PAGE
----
This update previews the 145th NGAUS General Conference & Exhibition in Reno, Nevada, including this year's business sessions, trade show information and social events. Here is what to expect:
Most attendees traveling to the 145th General Conference & Exhibition will reach Reno, Nevada, through Reno-Tahoe International Airport (reservation code: RNO), just three miles southeast of the city's downtown.
RNO handles most major U.S. airlines. The airport also houses Reno Air National Guard Base and the 152nd Airlift Wing.
All the conference's hotels provide complimentary shuttle service from RNO. Shuttles run every 30 minutes from 4 a.m. to midnight, seven days a week. Look for signs about these shuttles at RNO's baggage claim.
The Row is where most attendees will stay during the association's conference. It is three interconnected hotels downtown — Eldorado Resort Casino, Circus Circus Resort and Silver Legacy Resort Casino. You can check the exact location of the Row’s shuttle at www.therowshuttle.com.
Attendees can expect a very different city than the one they experienced in southern Nevada in 2021.
Reno (population: 268,851) sits in the high desert at the foot of the Sierra Nevada Mountain range. Summer temperatures are more pleasant than Las Vegas, Nevada, with average daily highs of 91 degrees Fahrenheit in August. It is a dry heat; temperatures drop into the 50s Fahrenheit at night.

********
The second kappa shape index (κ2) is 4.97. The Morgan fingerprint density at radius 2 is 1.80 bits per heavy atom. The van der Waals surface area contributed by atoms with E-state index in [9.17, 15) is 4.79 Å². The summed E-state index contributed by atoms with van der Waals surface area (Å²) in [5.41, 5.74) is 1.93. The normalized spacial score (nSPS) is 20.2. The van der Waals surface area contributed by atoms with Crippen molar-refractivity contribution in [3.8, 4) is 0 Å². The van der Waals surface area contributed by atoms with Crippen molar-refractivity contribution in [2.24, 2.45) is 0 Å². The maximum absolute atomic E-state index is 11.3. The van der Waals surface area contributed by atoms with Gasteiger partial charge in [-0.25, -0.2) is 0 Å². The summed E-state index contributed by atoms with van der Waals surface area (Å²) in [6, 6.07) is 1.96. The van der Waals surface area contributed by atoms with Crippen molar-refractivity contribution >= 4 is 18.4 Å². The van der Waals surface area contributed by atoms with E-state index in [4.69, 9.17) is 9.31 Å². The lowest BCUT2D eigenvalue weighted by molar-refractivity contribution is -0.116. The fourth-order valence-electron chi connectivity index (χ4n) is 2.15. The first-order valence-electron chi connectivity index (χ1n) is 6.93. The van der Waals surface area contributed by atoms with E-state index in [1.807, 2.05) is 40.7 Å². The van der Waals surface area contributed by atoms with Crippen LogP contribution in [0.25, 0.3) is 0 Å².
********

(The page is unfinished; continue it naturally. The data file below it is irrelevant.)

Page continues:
Altitude is another feature. It is 4,500 feet above sea level, or just a few hundred feet below the elevation of Denver, Colorado. In the thin dry air, golf balls go farther, as do cocktails. You’ll also need to drink more water. But many people may not notice the altitude much.
All conference meetings and the industry exhibition will be at the Reno-Sparks Convention Center, which is a short bus ride from the Row.
All-ranks business/professional development sessions begin at 12:30 p.m., Aug. 19, with an opening ceremony featuring a hookah dance from Nevada’s South Pacific State Partnership Program partners and a performance by the Scotty Mac Band from Nashville, Tennessee.
Confirmed speakers include Air Force Secretary Frank Kendall; Gen. Daniel R. Hokanson, the chief of the National Guard Bureau and a member of the Joint Chiefs of Staff; and Gen. Randy A. George, the Army vice chief of staff and President Joe Biden’s nominee to be the Army’s next senior officer. All three speakers are expected to address the conference's theme: America’s National Guard: A Local Force with Global Reach.
The agenda for the business sessions and the Army Guard and Air Guard breakouts is available at www.ngaus.org/events/145th-general-conference-exhibition.
A separate professional development program for company-grade officers is again part of the conference's agenda. The program will feature talks by senior NGB generals; Maj. Gen. Ondra Berry, the adjutant general of Nevada and the NGAUS vice chair - Air; and evidence-based leadership experts from Indigo Anchor, a management consulting firm. CGO attendees will also make presentations.